Use this URL to cite or link to this record in EThOS:
Title: Working memory and food-related decision making
Author: Whitelock, Victoria
ISNI:       0000 0004 6352 0257
Awarding Body: Middlesex University
Current Institution: Middlesex University
Date of Award: 2017
Availability of Full Text:
Access from EThOS:
Access from Institution:
Dual-process theories argue that cognitive processes, and executive functions in particular, underpin controlled, goal-directed, decisions about food intake and choice. A considerable amount of research has been devoted to understanding the role of one executive function, inhibitory control, in appetite control. In addition, there has been interest in whether inhibitory control can be trained to improve dietary decisions. A systematic review and meta-analysis, however, casts doubt over the efficacy of training inhibitory control to change eating behaviour (Chapter 2). The importance of another executive function to eating behaviour, working memory, has been less well-studied. The aim of this thesis was to assess the role of working memory in food-related decision making in healthy volunteers and patients with type 2 diabetes. The results of Study 1 (Chapter 3) suggest that visuospatial working memory is important for decisions about the consumption of low energy dense foods and dieting success. The findings from Study 1 also provide support for the suggestion that dietary restraint has detrimental effects on central executive functioning. Study 2 (Chapters 4 and 5) found that working memory training can improve working memory and non-trained aspects of working memory in adults with type 2 diabetes. Transfer effects to eating behaviour were limited to those high in restraint (the higher the restraint the greater the reduction in saturated fat intake from pre-training to post-training). The results from Study 3 (Chapter 6) suggest that cognition (including one component of working memory) may be less important to food intake decisions in the context of other demographic, physical and psychological health factors. The importance of working memory to food intake decisions can be observed in controlled laboratory experiments. However, further research is needed to establish whether training working memory is a useful strategy to help bring about behaviour change to improve dietary choices.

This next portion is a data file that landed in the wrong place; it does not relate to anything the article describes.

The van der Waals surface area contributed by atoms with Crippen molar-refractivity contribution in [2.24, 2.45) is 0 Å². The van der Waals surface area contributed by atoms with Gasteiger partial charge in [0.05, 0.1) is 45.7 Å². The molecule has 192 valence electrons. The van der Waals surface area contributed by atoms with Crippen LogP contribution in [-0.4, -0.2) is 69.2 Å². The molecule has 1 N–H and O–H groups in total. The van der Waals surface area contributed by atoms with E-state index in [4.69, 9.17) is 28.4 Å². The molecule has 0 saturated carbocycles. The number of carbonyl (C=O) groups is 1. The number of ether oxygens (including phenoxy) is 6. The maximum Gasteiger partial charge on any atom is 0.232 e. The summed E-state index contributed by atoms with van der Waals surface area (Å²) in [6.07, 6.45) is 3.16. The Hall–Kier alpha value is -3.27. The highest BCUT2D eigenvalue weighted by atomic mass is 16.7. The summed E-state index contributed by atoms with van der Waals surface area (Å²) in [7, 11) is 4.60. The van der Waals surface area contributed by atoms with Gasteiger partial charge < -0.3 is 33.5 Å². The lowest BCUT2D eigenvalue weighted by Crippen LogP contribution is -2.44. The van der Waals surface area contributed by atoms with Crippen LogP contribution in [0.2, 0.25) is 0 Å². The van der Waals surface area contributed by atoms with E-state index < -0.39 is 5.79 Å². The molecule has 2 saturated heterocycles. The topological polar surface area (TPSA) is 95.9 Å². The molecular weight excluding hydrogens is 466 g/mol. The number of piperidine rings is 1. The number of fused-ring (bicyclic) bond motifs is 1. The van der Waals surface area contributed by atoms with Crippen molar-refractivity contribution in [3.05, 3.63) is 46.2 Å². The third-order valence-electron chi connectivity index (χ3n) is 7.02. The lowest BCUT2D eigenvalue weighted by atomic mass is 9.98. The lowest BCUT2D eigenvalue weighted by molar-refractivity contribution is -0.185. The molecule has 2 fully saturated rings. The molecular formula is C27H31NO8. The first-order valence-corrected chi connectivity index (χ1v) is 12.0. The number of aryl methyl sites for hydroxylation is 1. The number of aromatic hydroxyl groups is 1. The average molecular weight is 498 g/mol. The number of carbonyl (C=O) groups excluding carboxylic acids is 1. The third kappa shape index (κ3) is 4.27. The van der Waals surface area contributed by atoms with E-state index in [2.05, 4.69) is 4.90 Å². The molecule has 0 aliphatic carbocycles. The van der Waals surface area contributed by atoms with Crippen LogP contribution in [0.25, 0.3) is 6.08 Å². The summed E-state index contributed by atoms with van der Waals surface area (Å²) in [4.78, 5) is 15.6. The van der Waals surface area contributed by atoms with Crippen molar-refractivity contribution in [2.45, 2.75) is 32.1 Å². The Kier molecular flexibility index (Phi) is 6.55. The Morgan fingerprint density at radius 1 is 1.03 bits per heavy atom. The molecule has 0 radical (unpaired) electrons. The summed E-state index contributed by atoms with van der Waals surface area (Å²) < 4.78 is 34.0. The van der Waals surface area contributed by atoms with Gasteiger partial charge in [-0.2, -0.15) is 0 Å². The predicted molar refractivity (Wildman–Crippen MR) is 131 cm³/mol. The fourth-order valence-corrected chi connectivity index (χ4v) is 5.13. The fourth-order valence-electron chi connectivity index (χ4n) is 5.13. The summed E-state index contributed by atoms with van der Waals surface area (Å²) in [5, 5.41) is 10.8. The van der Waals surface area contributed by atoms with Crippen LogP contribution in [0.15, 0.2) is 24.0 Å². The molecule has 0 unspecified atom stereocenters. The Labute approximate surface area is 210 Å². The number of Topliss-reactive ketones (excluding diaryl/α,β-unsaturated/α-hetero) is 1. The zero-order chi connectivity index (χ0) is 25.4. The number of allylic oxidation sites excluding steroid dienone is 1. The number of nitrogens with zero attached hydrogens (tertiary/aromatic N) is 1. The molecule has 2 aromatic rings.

Supervisor: Not available Sponsor: Not available
Qualification Name: Thesis (Ph.D.) Qualification Level: Doctoral
EThOS ID:  DOI: Not available